These are just a handful of meaningful derived data points that a brand might define for a customer. But this is no easy feat. Consider when the brand sees this customer again in the future and wants to predict, for example, the customer’s probability of converting at the start of their next web session… in real time.
To aggregate input data and account for cross-device visitor behavior requires both strong domain knowledge of the subject matter, plus technical competency to accurately manage the data transformation.
To illustrate how we solve the challenge, Tealium AudienceStream Customer Data Platform provides visit AND visitor-level enrichment to allow marketers (in tandem with developers and data scientists or analysts) to define the business rules for these aggregate data points. One (or more) of those data points may be leveraged for Visitor Stitching– our patented method for merging visitor profiles together across devices in real time. The result of these capabilities (in conjunction with Data Sources and Event Specifications) is a clean and correlated single view of the customer, providing the robust data foundation required for machine learning.
After a brand has deployed collection and enrichment of meaningful input data, it’s time to put the predictive power of that data to the test. To do so, data scientists take a representative sample of the population (i.e. all customers, anonymous visitors, or known prospects) and set aside a portion for training models. The remainder is used to validate the models after training is complete.
A key component of this phase is to iterate rapidly, continuously testing new data points that can be derived from the data source. This process is called feature engineering.
To continue with the earlier example, we may test the following engineered features:
These attributes and others can be easily calculated from the aggregate visitor data, providing data scientists a quick way to iterate on training models to compare accuracy. Tealium’s DataAccess products (for example, AudienceStore) provide a seamless way to export visit and visitor data, in real-time, for training your ML models. If an engineered feature is thought to be beneficial, users can add new AudienceStream attributes in a matter of minutes with the flexible enrichment options and attribute data types. This is how data scientists can be technologically enabled to produce more and better insights instead of requiring them to complete mundane data management tasks repeatedly and manually.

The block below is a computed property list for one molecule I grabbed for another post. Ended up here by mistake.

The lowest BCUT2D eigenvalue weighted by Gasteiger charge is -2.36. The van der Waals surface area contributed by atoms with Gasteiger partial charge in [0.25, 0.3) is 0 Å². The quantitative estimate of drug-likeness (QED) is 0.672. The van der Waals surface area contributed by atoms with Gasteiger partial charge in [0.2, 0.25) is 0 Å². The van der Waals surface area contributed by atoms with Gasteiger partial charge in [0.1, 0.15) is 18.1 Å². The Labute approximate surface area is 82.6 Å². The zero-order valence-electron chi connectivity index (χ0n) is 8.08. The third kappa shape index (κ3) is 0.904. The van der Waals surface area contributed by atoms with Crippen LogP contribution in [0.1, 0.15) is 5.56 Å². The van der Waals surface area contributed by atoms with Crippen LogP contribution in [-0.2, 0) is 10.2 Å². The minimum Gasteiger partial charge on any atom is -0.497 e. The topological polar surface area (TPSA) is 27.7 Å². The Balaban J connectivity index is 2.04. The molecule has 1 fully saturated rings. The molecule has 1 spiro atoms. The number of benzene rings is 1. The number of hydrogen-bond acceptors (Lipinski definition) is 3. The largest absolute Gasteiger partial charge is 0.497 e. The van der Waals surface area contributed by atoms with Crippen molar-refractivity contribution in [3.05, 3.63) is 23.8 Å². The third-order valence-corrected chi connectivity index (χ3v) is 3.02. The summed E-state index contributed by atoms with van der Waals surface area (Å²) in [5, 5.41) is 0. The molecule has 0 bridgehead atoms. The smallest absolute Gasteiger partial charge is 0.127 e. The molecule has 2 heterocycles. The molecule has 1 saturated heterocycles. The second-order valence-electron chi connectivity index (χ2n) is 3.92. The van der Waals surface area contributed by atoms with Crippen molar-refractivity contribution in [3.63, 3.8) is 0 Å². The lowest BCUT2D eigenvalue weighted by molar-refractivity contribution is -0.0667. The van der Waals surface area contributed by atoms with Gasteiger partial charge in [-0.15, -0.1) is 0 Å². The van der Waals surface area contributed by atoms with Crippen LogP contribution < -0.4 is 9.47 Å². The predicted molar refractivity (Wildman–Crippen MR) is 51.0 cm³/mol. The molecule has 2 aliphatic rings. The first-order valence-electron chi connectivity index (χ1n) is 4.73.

All of our work to this point culminates in the final step of deploying a model to production where we test our ability to predict outcomes in the real world. By this point, models should meet some threshold of accuracy that warrants deploying them to production. For this reason, it’s important to interpret model performance with stakeholders to agree on what level of risk is acceptable for inaccuracy. Some customer behaviors may not be sufficiently predictable, and thus a model may never achieve accuracy to justify deploying to production.
With the right technology, teams can quickly establish ML-viability with their data, with complete transparency when interpreting their models (instead of some black box prevalent in many AI solutions). This flexibility allows brands to apply their learnings right back into their business.With the right technology, teams can establish ML-viability w/ their data, with complete transparency when interpreting their models (instead of black box prevalent in many AI solutions). This flexibility allows brands to apply learnings… Click To Tweet
What does this look like with Tealium? We offer a few methods for ingestion so you can import your predictions back into the Customer Data Hub: upload predictions via offline import or in real time, i.e. in response to a live visitor session, using our inbound API.
Once models are live, marketers and stakeholders can finally capitalize on their predictions. This might include serving a promotion to a suspected high-value prospect or suppressing marketing for predicted low-value visitors. Work with stakeholders and martech owners to think through the marketing applications of your predictions.
In the end, machine learning isn’t going to replace your digital marketing strategy, it will augment and enable it. We believe successful brands will put their customer at the center of what they do. Machine learning is one tool among many to optimize decision making as part of that larger initiative.